Why You Shouldn’t Drink Grapefruit Juice with Your Medicine

There’s no doubt that grapefruit is good for you. Grapefruit contains lots of Vitamin C and Vitamin A, plus high amounts of fiber, potassium, lycopene, and choline. Eating a grapefruit may have other health benefits, too, like helping with weight loss, combating heart disease, and strengthening your immune system. Basically, it’s a super fruit.

However, if you take certain medications, you need to be careful not to mix your medicine with grapefruit because it may cause drug interactions that interfere with how the drug works.

Grapefruit

When you take drugs, they are metabolized by your digestive system. An enzyme called CYP3A4 breaks down the drug which means that most of it goes through your digestive system instead of your blood stream. But grapefruit can block that enzyme, which allows too much of the drug to enter your bloodstream instead of your body breaking it down normally. That means you may experience increased side effects from the drug if you mix grapefruit and your medicine.

The U.S. Food and Drug Administration lists the following drugs that can be affected by eating grapefruit or drinking the juice.

  • Some statin drugs to lower cholesterol, such as Zocor (simvastatin) and Lipitor (atorvastatin).
  • Some drugs that treat high blood pressure, such as Procardia and Adalat CC (both nifedipine).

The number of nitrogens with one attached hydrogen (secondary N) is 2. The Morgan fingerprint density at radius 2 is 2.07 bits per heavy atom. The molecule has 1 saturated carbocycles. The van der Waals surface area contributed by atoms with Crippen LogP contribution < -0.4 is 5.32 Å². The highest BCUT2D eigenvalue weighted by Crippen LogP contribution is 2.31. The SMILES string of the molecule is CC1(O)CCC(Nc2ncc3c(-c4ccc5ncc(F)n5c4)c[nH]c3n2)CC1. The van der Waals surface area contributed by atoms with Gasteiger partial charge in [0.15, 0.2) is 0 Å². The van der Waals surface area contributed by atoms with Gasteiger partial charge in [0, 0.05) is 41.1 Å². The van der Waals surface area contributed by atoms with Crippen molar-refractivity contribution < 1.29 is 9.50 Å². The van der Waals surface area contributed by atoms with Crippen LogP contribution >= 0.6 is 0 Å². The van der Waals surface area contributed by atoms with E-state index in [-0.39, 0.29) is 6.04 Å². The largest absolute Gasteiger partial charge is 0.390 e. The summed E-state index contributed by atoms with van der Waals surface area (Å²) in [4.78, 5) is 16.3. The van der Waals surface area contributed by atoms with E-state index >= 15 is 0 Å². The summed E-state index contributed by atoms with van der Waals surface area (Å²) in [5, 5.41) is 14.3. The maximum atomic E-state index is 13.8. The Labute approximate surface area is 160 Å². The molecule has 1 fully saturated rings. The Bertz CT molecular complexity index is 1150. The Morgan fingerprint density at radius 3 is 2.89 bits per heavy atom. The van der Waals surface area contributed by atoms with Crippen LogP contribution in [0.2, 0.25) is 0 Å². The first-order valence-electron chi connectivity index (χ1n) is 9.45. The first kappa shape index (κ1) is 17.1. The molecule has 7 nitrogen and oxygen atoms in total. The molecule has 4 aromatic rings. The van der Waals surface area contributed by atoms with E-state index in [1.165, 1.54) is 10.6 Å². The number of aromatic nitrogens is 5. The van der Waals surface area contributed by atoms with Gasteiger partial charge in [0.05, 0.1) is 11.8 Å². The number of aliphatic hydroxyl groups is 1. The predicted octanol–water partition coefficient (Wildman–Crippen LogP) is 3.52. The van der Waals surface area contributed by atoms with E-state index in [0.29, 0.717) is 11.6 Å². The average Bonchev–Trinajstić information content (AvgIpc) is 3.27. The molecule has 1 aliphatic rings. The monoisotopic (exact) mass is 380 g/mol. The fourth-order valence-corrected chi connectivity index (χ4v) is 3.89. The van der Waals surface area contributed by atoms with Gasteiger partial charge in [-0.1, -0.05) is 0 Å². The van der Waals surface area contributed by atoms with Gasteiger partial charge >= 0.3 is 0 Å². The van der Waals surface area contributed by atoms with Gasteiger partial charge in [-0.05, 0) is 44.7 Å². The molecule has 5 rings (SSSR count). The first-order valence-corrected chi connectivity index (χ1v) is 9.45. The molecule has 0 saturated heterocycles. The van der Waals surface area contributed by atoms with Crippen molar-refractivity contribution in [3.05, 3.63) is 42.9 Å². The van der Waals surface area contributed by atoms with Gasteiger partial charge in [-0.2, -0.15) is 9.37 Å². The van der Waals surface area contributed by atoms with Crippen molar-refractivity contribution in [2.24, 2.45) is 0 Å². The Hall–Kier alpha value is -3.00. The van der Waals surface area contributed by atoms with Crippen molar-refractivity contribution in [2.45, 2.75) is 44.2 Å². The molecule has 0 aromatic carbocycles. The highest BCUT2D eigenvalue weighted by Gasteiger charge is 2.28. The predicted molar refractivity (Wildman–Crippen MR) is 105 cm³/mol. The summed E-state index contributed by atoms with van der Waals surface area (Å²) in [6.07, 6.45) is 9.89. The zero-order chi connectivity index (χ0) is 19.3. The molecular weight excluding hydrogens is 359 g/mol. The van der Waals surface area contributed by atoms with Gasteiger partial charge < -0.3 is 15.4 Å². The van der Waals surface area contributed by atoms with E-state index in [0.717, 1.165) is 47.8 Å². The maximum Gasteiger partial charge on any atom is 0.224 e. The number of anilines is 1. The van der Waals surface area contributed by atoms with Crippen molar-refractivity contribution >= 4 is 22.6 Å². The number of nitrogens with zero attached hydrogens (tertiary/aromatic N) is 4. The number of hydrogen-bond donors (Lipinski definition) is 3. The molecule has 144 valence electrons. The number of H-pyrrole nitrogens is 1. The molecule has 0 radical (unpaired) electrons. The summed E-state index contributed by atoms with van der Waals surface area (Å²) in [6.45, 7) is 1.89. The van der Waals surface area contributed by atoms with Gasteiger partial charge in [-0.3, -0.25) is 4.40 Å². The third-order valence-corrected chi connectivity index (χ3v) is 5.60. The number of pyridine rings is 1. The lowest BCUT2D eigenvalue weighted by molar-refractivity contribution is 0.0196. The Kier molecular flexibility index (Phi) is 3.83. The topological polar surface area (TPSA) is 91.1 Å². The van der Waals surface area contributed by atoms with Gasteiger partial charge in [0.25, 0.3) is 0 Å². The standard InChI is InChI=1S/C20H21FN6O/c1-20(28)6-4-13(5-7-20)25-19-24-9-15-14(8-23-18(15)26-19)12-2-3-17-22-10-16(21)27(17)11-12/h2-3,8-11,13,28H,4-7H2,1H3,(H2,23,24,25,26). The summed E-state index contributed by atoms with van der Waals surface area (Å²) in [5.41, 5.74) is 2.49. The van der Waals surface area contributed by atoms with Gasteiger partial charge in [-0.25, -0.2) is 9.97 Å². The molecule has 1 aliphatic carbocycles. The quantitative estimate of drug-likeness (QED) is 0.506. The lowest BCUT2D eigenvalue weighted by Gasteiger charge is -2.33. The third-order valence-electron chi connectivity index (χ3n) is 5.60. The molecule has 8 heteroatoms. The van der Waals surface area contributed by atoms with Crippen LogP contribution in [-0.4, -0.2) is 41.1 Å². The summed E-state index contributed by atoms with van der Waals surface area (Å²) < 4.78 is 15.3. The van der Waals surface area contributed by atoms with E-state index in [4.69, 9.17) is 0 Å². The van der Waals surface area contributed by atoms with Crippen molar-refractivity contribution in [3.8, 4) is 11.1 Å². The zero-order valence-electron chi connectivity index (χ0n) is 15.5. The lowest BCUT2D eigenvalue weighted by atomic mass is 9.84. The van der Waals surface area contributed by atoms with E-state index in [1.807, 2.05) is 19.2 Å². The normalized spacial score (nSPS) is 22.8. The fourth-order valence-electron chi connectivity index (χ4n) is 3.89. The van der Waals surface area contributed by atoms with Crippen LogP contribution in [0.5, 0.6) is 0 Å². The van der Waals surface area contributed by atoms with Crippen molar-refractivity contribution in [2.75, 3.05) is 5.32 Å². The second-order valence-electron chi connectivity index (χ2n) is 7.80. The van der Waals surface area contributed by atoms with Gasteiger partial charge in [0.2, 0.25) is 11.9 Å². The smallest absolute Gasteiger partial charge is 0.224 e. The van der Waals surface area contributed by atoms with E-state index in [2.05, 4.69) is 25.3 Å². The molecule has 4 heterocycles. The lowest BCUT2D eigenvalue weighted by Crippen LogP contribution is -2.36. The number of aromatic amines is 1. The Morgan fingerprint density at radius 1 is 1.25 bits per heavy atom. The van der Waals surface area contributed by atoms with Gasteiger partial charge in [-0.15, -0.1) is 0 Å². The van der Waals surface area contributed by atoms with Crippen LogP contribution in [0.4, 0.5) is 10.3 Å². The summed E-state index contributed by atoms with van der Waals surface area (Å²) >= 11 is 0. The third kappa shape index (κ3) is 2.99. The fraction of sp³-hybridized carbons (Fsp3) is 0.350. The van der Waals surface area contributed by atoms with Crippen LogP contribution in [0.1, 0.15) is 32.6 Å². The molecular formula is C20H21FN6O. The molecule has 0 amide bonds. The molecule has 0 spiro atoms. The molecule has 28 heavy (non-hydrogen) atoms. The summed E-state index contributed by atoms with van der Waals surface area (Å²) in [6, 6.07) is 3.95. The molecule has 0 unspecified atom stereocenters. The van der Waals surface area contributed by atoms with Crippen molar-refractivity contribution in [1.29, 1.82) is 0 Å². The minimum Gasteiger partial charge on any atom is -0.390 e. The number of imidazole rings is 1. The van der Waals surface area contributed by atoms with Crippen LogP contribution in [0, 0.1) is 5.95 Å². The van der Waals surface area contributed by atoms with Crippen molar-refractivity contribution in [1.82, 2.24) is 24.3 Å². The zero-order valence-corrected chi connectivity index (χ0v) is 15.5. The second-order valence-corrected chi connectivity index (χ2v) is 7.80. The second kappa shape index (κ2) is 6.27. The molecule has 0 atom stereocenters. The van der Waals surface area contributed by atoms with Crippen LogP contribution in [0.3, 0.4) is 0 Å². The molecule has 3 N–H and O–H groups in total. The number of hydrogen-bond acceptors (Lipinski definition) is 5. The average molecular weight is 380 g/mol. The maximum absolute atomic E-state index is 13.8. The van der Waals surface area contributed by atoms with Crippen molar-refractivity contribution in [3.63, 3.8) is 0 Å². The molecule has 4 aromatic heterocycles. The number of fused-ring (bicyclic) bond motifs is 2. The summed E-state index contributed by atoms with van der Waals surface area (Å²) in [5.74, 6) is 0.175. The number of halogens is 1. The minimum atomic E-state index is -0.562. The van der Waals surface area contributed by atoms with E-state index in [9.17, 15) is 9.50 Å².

• Some organ-transplant rejection drugs, such as Sandimmune and Neoral (both cyclosporine).
  • Some anti-anxiety drugs, such as buspirone.
  • Some corticosteroids that treat Crohn’s disease or ulcerative colitis, such as Entocort EC and Uceris (both budesonide).
  • Some drugs that treat abnormal heart rhythms, such as Pacerone and Nexterone (both amiodarone).

Allergy medicines like Allegra (fexofenadine) can also be affected by grapefruit juice, though in its case, it blocks the drug and makes it less effective. If you drink grapefruit juice or eat fresh grapefruit up to two hours before or after taking your allergy medicine, it may not work as well.

Grapefruit
U.S. FDA

It doesn’t matter if it’s red grapefruit, pink grapefruit, or white grapefruit, consuming this kind of citrus may cause an adverse effect with your medication.

It’s best to carefully read the information that comes with your prescription; it should say if you should not eat or drink grapefruit or other fruit juices at the same time as taking the medication. You should also check labels on any juice you drink to see if it has been blended with grapefruit juice.

Some other citrus fruits like Seville oranges, pomelos, and tangelos may also react with certain drugs. Definitely talk to your doctor or pharmacist about what you should and should not take with your medication, especially if you have concerns about mixing food and prescriptions.

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